62. Where we come from, where we are going
One of the books near my desk here in verdant North Carolina--where I come from, and where we have been these last few weeks--is a family history that was self-published by a distant cousin forty years ago. It’s a genealogy of my maternal grandmother’s family, stretching back centuries to the Low Countries and carefully cherry picking its way through the last three centuries in the Carolinas. (To read it, you would think that the institution of slavery never existed.) Incomplete as it is, the book’s simple existence is a factor in the story here at The Disappearing Gauguin. The book is evidence of many things: of possibility, of omission, and of the existence of archival records. As a child, I was intrigued at where all this information came from. As an adult, I have made it my business to create knowledge from archives, knowledge from things, to use history to ground myself more firmly in the present.
I’ve written, since May, two chapters of the book tentatively known as Authenticity and the Art Market: The Case of the Disappearing Gauguin. The deadlines roll along and it’s a matter of putting words on the screen, keeping going and keeping a sense of perspective. When last we spoke I mentioned our house renovations. We’ve moved out of our house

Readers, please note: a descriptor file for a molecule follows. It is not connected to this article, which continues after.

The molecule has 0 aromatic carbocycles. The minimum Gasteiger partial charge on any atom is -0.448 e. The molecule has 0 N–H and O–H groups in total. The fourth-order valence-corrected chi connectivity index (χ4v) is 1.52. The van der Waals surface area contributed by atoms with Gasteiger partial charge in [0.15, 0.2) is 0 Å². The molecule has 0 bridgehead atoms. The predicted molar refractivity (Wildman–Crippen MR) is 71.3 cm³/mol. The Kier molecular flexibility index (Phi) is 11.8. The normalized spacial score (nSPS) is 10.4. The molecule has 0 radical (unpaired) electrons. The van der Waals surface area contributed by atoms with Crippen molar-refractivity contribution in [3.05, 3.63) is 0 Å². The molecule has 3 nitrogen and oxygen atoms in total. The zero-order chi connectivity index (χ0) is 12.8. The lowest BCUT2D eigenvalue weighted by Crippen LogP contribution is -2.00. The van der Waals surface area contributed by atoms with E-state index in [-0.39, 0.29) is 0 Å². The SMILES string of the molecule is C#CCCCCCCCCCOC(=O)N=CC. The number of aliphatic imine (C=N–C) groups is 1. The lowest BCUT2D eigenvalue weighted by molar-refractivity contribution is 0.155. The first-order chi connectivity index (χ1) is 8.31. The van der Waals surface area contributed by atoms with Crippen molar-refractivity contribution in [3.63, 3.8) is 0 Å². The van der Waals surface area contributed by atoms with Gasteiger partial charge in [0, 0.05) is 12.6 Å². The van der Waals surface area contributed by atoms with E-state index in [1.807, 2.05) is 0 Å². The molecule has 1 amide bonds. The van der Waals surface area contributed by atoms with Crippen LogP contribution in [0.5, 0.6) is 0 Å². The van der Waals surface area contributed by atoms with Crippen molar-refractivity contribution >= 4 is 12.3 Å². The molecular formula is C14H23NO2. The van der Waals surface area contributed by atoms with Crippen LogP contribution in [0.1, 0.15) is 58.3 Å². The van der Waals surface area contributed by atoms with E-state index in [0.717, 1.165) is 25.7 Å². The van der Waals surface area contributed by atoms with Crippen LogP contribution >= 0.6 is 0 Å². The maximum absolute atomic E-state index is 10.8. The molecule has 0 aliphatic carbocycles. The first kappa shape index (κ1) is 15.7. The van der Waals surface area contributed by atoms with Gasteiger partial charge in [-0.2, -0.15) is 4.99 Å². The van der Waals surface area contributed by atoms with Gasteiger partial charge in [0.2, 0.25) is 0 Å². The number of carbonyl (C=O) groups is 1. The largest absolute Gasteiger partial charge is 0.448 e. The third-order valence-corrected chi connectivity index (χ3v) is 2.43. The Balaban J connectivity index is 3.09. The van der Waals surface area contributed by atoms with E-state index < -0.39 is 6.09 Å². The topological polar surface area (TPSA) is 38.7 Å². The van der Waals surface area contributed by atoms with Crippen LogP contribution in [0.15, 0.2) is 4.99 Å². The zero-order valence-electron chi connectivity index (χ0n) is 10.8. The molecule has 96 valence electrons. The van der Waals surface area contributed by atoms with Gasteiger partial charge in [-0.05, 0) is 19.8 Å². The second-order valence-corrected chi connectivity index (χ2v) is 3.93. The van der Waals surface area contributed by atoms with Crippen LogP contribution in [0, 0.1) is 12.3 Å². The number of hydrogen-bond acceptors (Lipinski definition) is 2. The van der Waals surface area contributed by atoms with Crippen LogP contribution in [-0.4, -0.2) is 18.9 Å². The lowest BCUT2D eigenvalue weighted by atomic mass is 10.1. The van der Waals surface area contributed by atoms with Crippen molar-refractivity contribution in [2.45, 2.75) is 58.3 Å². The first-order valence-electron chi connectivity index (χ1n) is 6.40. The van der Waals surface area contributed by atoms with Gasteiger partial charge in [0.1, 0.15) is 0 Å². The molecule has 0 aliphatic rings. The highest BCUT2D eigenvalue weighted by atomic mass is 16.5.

for…well, we don’t know yet. We are sheltering with family in my hometown now, and soon, I’ll travel to France for a longish (but never long enough) research trip. It will be my fourth for this project. I have archives to visit and sites to see. There’s a painting by Louis Roy at the Brest Museum of Fine Arts with which I hope to have an audience. There’s an 1894 court case that I want to review for myself. And there are boxes at museums and archives across Paris to search through again, to confirm or complicate what I have already found.
Louis Roy, Nature morte au vase de Quimper ...,
1890, Musée des beaux-arts, Brest
I’m hoping that you’ll join me on this journey. For the next few months, this blog will become more travelogue than tale. I’ll use it to share moments in the archives, to share finds as they appear, and to share what I don’t find, too. (What’s missing is often as telling as what’s not.) I'll be visiting some of the sites we've imagined together these last two years. I'll share photos of them, and impressions. We will travel first to Pont-Aven and Le Pouldu and then to Paris. Join me.